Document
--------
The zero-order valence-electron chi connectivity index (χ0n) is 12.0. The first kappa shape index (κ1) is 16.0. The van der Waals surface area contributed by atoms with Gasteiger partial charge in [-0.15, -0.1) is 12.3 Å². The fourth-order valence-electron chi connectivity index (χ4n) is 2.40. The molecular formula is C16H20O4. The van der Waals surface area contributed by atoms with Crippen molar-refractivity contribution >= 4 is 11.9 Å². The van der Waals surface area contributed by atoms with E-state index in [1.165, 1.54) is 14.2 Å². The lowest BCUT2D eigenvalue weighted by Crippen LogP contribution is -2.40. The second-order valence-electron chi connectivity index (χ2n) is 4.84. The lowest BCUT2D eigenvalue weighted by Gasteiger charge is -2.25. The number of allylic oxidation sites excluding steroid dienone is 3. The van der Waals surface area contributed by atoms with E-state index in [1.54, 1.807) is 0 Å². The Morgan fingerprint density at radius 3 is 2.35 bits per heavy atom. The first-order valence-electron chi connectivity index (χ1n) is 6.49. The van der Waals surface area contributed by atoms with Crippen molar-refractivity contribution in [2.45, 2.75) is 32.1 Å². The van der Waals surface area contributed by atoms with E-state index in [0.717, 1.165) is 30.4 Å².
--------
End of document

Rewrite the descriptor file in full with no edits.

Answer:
The zero-order valence-electron chi connectivity index (χ0n) is 12.0. The first kappa shape index (κ1) is 16.0. The van der Waals surface area contributed by atoms with Gasteiger partial charge in [-0.15, -0.1) is 12.3 Å². The fourth-order valence-electron chi connectivity index (χ4n) is 2.40. The molecular formula is C16H20O4. The van der Waals surface area contributed by atoms with Crippen molar-refractivity contribution >= 4 is 11.9 Å². The van der Waals surface area contributed by atoms with E-state index in [1.165, 1.54) is 14.2 Å². The lowest BCUT2D eigenvalue weighted by Crippen LogP contribution is -2.40. The second-order valence-electron chi connectivity index (χ2n) is 4.84. The lowest BCUT2D eigenvalue weighted by Gasteiger charge is -2.25. The number of allylic oxidation sites excluding steroid dienone is 3. The van der Waals surface area contributed by atoms with E-state index in [1.54, 1.807) is 0 Å². The Morgan fingerprint density at radius 3 is 2.35 bits per heavy atom. The first-order valence-electron chi connectivity index (χ1n) is 6.49. The van der Waals surface area contributed by atoms with Crippen molar-refractivity contribution in [2.45, 2.75) is 32.1 Å². The van der Waals surface area contributed by atoms with E-state index in [0.717, 1.165) is 30.4 Å².